Why International Education is no longer such a Distant Dream for Ugandan Students

For a long time, studying abroad was always seen as a something exclusive to only the incredibly rich Ugandans – along with the few very fortunate ones who would get scholarships in later stages of their academic journey, usually after the first degree.

The trend is changing, however, with the growth in the number of international schools now operational in Uganda, and the relatively higher exposure of Ugandan parents. The demand for international education is growing fairly rapidly. But this has its challenges.

“With more and more students going online to search for academic opportunities abroad, a similar number of crooks have popped up – all over the world – in some cases claiming to own non-existent universities, or even advertising fake scholarship opportunities that are intended to con students of their money,” explained Mrs. Hairah Kibuuka, who runs Sharz Consults, a leading Education placement consultancy based in Kampala, Uganda.

Education placement agencies are set up to establish a solid relationship between students and educators and have been found to help avoid scammers.

According to a 2017 research study by the University of British Colombia, many education placement consultants are former international students themselves and their own experience “not only informs the advice they provide to students but also affects their relationships with students.”

“Some agents offered a wide range of services that go well beyond those associated with education such as airport pick-up and drop-off services, accommodation arrangement and even Internet access,” reads the research report.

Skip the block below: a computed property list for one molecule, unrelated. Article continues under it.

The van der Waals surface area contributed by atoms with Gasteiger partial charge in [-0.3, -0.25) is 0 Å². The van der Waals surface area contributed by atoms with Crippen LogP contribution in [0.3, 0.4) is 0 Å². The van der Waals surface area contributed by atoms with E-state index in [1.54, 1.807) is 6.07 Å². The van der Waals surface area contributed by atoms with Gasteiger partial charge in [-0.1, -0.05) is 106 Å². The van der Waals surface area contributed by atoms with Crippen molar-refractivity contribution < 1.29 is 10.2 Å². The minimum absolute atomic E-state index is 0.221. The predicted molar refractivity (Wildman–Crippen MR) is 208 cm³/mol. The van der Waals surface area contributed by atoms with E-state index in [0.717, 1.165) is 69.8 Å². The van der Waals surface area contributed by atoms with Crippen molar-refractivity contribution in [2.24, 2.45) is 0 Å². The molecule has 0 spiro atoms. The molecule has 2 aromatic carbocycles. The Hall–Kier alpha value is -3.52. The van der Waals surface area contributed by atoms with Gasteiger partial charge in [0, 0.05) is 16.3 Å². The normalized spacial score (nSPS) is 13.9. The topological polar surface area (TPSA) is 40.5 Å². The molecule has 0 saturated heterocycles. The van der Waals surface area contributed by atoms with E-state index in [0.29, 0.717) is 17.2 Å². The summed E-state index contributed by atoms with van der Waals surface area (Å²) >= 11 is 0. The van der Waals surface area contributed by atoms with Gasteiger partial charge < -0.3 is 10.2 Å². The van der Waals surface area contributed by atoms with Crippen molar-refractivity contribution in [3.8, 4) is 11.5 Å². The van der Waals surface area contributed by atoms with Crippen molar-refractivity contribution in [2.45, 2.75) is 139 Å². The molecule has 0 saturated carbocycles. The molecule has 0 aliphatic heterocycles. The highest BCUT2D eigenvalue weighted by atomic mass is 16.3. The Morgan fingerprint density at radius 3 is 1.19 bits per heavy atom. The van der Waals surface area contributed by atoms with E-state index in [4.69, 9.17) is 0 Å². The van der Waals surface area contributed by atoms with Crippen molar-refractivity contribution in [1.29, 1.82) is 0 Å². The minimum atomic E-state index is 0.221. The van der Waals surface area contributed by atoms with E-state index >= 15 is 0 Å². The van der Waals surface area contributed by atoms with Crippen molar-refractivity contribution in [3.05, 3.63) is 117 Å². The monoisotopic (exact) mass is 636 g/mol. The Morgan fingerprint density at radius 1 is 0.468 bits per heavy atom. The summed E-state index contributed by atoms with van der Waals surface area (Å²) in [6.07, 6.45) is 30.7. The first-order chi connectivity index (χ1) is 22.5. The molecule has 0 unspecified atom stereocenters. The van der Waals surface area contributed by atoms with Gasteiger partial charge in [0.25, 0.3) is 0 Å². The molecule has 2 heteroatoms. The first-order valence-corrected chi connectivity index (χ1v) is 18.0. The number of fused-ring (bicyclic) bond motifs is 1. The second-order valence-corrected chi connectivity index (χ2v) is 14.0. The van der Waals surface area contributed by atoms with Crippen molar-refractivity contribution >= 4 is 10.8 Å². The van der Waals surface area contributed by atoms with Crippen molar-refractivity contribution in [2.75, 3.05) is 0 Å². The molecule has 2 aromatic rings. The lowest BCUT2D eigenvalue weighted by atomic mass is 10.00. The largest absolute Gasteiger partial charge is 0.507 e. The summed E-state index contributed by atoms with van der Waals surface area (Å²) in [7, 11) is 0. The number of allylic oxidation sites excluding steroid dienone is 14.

Indeed Kibuuka confirmed to us that in addition to helping students with university selection and help with the academic application and admission guidance, Sharz Borderless Study Consults provides social, learning and personal support at no additional cost.

“Under such circumstances, education consultants are establishing social capital with students rather than making a profit, which indicates there is a significant overlap between the profit-oriented aspect of education agents and the broader contribution they make to student experiences,” the research concludes.

Kibuuka was speaking to Chimp Reports after a three-day international conference for Education Agents and Educators, in Dubai, UAE, where the Sharz team held back to back meetings with different universities, colleges and service providers in the education industry from various countries including UK, US, Canada, Middle East, Africa among others.

“It is important to attend these workshops because we get to establish new connections in order to have a wide array of options for our students to choose from. We also use such workshops to do due diligence about the educators we partner with and gives us the ability to meet all our students’ expectations regardless of their budget and destination country’s specific student requirements,” explained Mrs. Kibuuka.

She revealed that in the last year alone, Sharz has built up their array of partnerships with education institutions to enable them send students anywhere in the world, even though, she says, Ugandan students have certain preferences.

“Students have different study preferences, but the most popular destinations are Canada, USA, Malaysia, Turkey and now Cyprus. Lately Dubai is also becoming a very popular study destination for Ugandans because of its geographical location,” she concluded.

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